A rear bumper guard is usually one of two things. It can be a set of vertical bars attached to the bumper, although this type of guard is more commonly used on front bumpers, or it can be a plastic foam-filled pad or a rubber pad that easily attaches or detaches from the back of a vehicle. Rear bumper guards can provide several benefits. Here are a few.
Protect the Vehicle When Parking
It's easy to bump into a pole, fence or even another vehicle when you are parallel parking. Parking garages can also cause a problem because of the cramped conditions and large amounts of cement pillars which can cause significant damage to a vehicle when hit. A plastic foam-filled guard will protect your bumper from any damage by providing a cushion. The foam will absorb a moderate amount of pressure so the vehicle bumper doesn't get damaged. The guard will also act as a barrier which will prevent paint from scraping off your vehicle.
Reduce Whiplash During a Fender Bender
A rear bumper guard will absorb the shock of an impact during a fender bender and reduce the chance of whiplash and other injuries to the occupants in the vehicle. Vertical bars will completely absorb the shock so the occupants will feel little of the impact. A foam-filled guard will absorb a large portion of the impact shock. A rubber pad won't provide much protection, so it's a better idea to pick one of the first two types of rear bumper guards if you're looking for whiplash protection in a fender bender.
Protect Your Paint Job
Someone may damage the paint on your bumper when you're parked in a public place. A grocery store parking lot, for example, can be hazardous for your paint job if others don't look where they're walking with a cart and then clip the back of your vehicle. A rubber or foam-filled guard will act as a barrier between the cart and your paint job. Vertical bars will prevent anyone from getting near the back of your vehicle.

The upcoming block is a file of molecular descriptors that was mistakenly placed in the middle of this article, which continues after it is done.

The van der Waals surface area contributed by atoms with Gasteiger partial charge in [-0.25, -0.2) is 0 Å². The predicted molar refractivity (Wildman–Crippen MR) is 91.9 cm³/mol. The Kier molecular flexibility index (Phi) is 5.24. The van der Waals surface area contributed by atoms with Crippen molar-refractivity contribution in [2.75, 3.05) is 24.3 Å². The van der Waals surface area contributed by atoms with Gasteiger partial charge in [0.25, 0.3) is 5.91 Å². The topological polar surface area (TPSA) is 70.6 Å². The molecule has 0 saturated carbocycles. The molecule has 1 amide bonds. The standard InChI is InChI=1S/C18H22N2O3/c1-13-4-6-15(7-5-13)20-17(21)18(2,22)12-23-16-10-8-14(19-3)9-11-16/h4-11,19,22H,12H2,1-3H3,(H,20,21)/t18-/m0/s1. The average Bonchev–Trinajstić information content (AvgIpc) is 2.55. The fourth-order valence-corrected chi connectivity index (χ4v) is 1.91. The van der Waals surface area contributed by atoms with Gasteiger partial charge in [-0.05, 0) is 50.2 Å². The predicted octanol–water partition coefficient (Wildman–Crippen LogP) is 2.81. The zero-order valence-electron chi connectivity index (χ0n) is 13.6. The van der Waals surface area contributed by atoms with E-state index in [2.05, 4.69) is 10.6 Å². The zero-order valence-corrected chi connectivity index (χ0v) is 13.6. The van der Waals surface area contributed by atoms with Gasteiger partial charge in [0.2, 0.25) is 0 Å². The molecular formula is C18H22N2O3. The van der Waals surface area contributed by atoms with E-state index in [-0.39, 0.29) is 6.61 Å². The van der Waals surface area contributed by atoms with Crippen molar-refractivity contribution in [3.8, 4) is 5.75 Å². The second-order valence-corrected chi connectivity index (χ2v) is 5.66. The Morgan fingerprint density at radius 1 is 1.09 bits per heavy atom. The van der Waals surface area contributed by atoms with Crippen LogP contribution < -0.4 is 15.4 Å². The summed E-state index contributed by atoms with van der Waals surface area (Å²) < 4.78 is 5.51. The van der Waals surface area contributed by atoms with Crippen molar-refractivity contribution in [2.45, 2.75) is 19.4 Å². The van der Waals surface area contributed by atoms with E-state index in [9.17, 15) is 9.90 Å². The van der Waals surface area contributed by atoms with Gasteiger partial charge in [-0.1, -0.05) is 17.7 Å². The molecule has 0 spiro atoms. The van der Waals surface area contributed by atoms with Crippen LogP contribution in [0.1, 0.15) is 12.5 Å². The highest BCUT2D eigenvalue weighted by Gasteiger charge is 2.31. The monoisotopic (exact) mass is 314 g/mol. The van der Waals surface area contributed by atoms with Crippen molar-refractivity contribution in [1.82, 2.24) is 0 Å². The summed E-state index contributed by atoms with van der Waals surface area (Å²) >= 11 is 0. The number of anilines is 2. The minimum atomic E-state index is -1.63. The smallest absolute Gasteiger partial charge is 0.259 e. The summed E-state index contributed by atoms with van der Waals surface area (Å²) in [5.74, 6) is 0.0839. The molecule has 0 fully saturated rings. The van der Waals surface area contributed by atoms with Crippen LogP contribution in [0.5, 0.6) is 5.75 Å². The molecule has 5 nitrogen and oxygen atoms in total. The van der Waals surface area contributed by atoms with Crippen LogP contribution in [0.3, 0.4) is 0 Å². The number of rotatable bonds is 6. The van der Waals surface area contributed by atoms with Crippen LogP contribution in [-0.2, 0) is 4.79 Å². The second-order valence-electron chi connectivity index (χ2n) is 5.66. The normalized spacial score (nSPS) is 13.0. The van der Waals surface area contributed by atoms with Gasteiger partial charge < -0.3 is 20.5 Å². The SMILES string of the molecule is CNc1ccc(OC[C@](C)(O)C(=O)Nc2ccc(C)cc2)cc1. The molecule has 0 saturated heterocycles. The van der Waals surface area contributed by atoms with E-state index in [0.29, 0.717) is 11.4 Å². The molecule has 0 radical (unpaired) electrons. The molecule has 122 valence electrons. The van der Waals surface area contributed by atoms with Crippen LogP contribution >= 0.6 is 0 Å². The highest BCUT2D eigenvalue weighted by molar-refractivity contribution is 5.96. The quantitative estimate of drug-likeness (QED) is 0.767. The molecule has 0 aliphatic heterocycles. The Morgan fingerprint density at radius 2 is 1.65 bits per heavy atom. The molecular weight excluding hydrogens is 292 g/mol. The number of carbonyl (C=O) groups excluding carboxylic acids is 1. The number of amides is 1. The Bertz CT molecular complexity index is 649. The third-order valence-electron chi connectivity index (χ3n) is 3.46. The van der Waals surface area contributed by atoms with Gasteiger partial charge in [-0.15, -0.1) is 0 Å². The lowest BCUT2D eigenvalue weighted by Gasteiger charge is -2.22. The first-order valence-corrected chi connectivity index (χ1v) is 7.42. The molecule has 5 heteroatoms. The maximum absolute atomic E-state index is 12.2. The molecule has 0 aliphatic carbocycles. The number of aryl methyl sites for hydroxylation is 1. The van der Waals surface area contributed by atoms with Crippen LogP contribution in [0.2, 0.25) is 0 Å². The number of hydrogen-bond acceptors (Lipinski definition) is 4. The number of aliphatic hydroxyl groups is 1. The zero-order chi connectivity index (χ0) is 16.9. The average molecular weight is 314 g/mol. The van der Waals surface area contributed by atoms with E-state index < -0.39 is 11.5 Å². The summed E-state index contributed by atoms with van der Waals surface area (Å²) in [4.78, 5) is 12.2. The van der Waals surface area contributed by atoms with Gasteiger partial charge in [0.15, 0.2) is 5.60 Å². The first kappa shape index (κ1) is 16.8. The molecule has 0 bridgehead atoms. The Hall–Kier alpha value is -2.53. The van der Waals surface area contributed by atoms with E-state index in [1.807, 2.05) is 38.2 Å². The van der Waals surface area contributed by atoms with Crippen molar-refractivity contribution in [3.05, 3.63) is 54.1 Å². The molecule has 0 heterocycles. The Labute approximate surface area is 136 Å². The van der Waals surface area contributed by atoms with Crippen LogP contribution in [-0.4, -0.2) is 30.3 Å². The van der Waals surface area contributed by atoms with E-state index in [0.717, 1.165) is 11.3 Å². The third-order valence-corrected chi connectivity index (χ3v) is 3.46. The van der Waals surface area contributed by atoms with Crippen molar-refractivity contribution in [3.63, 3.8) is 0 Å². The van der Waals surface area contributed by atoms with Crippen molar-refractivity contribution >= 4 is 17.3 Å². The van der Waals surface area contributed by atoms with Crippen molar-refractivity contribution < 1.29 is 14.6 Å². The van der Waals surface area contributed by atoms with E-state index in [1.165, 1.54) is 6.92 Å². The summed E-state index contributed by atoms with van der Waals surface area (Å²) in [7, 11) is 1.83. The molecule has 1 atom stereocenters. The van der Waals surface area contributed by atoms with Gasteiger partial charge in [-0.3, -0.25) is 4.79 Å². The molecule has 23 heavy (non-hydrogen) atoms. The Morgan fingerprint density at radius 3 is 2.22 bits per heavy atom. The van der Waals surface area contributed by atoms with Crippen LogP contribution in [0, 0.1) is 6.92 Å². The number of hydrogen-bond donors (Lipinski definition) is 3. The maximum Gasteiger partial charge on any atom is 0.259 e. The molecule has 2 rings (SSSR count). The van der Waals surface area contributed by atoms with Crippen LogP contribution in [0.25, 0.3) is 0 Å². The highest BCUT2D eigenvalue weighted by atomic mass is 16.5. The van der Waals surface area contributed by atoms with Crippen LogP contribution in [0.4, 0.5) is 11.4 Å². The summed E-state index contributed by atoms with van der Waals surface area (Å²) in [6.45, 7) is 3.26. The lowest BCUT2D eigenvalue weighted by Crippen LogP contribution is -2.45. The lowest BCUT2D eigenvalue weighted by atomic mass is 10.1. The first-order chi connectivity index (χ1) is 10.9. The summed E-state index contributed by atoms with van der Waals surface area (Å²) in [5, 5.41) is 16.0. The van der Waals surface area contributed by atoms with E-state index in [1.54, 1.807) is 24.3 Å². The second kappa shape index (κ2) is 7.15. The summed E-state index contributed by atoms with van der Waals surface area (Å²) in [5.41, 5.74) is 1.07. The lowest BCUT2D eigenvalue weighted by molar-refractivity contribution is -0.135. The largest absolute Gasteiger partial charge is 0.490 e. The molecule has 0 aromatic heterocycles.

Help Your Vehicle Meet Federal Safety Standards
U.S. federal regulations say that bumper protection on a vehicle must be 16 to 20 inches above the road surface and must be solid enough to withstand impacts of specific speeds across the width of the bumper and on the corners during a low-speed rear collision. Across the width, a bumper must be able to withstand 2 mph impact speed. On the corners, a bumper must be able to withstand 1 mph impact speed without denting or crushing to the point of offering no protection to the car body. Some vehicles may have hollow bumpers that on their own wouldn't meet federal safety standards, but do once you install special rear bumper guards with corner guards.
Make a Vehicle More Visually Appealing
Some styles of rear bumper guards are sporty and come in attractive colors that can make a vehicle look more streamlined, sporty and sometimes more expensive than it actually is. Even a basic black rubber rear bumper guard can make a vehicle look better.